About Pertussis

Pertussis (Whooping Cough)

Pertussis, or whooping cough, is a contagious respiratory tract infection that presents as an acute cough in most patients. It is caused by a bacterium. Pertussis is spread by respiratory droplets from an infected person who is coughing, that are then breathed in by people within six (6) feet of an infected person. Less commonly, pertussis is spread by direct contact with respiratory secretions. Pertussis also is known as the “100-day cough” because symptoms can last for weeks, even months.

Is pertussis contagious?

Yes. Pertussis cases are most contagious for the first two weeks of illness (when cases have cold‐like symptoms), and at the beginning of the coughing phase. Thereafter contagiousness gradually decreases and becomes negligible by about three weeks after coughing onset.

What are the symptoms of pertussis?

Pertussis symptoms typically begin five to ten days after exposure. Sometimes symptoms can take as long as three weeks (twenty-one days) to develop.

Pertussis typically progresses through three stages:

  1. Early symptoms (weeks one to two): Mild cold symptoms (runny, stuffed up nose, low grade fever of less than 100.4F) with an intermittent non-productive cough.
  2. Later symptoms (weeks two to six): Coughing fits—spasms of cough ending with a gasp, whoop, or vomiting after coughing—which can then last for several weeks. While the risk of serious complications in young, healthy people is generally low, these coughing fits can be disruptive and sometimes intense enough to cause broken ribs. Adolescents and adults who have been vaccinated for pertussis may have less dramatic symptoms.
  3. Gradual recovery (weeks six to ten): Gradual resolution of coughing over a period of two to three weeks. Recovery is often slow!

What actions should I take?

  • The best way to protect against pertussis is with vaccination. The tetanus, diphtheria and pertussis (Tdap) vaccine is a required vaccine at the University of Oregon. Being up to date with Tdap means having had a Tdap vaccine in the past ten years, after age eleven. You can check the myUOHealth portal (“Immunization” tab) to see if you are up to date with Tdap vaccine. If you aren’t up to date with Tdap vaccination, you can get vaccinated at UHS, and appointments are available through the myUOHealth portal (“Appointments” tab). Tdap vaccine is very effective but not perfect. Occasionally, even those who have been appropriately vaccinated with Tdap may still become ill, though not as severely.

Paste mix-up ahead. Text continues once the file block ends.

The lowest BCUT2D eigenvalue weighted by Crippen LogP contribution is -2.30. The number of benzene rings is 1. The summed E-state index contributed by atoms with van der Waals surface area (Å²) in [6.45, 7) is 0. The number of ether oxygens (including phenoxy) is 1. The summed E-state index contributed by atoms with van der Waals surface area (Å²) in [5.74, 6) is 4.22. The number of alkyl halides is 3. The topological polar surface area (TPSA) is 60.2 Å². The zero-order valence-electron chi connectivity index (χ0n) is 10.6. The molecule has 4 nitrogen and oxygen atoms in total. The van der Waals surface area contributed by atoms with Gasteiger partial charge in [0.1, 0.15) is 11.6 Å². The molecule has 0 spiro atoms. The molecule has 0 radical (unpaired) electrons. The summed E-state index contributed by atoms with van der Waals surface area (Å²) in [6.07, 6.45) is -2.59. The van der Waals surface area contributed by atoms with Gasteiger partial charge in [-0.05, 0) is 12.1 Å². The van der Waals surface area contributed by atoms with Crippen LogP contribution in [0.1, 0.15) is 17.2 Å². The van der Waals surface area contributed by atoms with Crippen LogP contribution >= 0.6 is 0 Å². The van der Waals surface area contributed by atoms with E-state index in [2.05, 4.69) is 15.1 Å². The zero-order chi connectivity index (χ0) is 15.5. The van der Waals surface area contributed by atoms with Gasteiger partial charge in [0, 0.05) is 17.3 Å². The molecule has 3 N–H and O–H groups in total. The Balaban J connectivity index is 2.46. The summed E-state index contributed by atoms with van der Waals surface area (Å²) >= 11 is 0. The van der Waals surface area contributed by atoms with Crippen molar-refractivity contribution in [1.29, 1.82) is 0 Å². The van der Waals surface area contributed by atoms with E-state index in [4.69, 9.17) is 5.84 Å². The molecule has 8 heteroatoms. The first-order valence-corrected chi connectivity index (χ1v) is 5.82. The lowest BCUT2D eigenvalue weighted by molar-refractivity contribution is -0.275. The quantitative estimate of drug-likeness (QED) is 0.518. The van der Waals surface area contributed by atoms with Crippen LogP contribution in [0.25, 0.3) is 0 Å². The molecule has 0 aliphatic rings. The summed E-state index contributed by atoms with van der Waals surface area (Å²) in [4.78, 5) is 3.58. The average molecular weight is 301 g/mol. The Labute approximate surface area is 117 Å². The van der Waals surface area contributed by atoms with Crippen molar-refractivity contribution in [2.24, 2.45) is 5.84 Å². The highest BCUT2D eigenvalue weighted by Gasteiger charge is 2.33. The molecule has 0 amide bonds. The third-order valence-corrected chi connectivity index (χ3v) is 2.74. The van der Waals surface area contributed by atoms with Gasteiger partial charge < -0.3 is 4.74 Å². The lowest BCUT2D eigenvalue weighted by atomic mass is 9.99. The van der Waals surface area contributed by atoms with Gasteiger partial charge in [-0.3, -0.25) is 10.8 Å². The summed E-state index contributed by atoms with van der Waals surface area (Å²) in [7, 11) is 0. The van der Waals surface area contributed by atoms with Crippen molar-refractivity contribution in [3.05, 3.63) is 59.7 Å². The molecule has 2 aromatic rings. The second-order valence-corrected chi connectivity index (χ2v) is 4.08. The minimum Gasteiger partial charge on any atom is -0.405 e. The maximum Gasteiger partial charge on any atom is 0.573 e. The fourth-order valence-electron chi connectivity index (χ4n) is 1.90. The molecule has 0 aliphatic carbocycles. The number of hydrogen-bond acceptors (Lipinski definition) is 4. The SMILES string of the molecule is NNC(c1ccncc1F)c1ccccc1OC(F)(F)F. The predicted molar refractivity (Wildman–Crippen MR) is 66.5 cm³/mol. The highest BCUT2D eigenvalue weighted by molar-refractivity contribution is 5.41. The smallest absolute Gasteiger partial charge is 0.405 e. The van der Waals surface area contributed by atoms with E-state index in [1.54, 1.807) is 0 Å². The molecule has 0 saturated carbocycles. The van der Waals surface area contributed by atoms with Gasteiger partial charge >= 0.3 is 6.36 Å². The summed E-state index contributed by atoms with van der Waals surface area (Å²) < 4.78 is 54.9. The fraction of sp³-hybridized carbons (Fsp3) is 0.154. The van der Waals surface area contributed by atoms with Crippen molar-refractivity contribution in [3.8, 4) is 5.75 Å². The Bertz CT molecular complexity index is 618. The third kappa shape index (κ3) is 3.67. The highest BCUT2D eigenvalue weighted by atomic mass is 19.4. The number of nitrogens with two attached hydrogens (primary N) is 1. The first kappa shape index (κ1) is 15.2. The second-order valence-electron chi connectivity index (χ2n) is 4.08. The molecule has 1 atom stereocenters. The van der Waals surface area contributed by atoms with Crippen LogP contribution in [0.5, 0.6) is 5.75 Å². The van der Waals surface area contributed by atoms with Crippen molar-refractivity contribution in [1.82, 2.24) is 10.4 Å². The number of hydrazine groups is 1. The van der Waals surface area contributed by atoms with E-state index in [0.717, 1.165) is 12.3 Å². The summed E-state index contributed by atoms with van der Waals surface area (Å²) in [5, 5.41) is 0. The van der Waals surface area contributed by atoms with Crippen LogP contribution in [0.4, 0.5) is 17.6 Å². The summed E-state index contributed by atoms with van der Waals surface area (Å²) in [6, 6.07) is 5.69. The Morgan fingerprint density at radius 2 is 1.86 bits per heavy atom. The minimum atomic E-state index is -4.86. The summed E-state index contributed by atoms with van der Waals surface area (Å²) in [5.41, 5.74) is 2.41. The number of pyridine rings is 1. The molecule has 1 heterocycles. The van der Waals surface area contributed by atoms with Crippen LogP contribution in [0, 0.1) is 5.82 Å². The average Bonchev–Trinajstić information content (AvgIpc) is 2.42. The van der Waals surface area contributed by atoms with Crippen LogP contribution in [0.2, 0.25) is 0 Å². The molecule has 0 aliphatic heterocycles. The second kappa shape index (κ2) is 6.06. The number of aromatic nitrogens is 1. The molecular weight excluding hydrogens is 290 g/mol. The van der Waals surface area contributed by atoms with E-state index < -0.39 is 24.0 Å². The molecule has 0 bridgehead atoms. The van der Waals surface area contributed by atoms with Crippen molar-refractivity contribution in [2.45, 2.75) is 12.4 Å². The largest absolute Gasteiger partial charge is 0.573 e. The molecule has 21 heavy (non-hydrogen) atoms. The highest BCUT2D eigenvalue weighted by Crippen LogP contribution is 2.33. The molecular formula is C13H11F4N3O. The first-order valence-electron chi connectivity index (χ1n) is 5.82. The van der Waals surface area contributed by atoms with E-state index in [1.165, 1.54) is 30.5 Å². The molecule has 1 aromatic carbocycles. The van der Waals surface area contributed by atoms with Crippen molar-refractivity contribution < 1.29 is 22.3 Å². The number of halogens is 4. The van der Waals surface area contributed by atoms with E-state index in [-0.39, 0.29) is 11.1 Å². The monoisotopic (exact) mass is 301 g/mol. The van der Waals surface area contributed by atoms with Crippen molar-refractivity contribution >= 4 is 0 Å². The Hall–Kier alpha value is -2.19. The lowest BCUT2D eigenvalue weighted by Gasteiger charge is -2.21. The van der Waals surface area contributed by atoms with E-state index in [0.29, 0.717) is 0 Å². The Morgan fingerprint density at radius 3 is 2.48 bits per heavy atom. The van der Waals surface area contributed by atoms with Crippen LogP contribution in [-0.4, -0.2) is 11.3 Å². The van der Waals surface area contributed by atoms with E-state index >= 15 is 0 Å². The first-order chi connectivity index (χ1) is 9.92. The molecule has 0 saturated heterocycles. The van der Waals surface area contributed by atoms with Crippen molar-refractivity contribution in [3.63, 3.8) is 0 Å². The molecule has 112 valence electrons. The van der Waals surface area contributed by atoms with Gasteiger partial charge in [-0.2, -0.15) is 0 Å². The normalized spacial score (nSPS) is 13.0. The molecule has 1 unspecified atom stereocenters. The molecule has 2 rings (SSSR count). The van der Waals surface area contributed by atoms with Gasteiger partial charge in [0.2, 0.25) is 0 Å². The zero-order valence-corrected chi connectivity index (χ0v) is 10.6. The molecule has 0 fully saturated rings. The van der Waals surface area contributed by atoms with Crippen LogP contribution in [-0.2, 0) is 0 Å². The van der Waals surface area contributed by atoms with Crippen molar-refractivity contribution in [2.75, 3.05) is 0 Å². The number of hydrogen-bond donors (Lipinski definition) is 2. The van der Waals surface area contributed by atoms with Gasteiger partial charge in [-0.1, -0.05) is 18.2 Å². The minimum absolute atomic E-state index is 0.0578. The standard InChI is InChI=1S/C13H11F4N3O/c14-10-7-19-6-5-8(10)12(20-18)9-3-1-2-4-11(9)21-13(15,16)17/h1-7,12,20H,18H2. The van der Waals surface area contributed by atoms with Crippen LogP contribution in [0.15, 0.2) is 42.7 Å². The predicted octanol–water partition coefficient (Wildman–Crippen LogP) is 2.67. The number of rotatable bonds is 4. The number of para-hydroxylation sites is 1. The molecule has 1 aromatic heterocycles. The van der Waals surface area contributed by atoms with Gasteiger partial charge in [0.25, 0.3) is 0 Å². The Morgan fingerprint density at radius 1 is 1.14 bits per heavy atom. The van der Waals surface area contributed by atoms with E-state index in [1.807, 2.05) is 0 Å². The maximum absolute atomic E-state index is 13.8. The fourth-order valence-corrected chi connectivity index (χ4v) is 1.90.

• If you suspect that you have symptoms of pertussis, seek medical care. UO students can call their own healthcare providers or UHS at 541-346-2770. Please let UHS staff know that you have possible symptoms of pertussis or have been in contact with someone who has a suspected or confirmed case of pertussis.
  • People in certain high-risk populations should consider post-exposure prophylaxis with antibiotics. These populations include:
    • Infants and pregnant people, especially pregnant persons in their third trimester
    • People who have close contact with a pregnant person or an infant
    • All those attending or working in a childcare setting
    • If you have asthma, a weakened immune system, or other underlying medical issue

Contact your healthcare provider or call UHS for an appointment at 541-346-2770.

Prevent the spread of pertussis

Like many respiratory illnesses, pertussis spreads by coughing and sneezing while in close contact with others, who then breathe in the bacteria. CDC recommends practicing good hygiene to prevent the spread of respiratory illnesses. To decrease the risk of contracting pertussis:

  • Wear a mask; KN95 or KN94 masks are more effective than surgical masks, though surgical masks are still effective.
  • Cover your mouth and nose with a tissue when you cough or sneeze.
  • Cough or sneeze into your upper sleeve or elbow, not your hands.
  • Wash your hands often with soap and water or use an alcohol-based hand rub for at least twenty seconds.

Resources for more information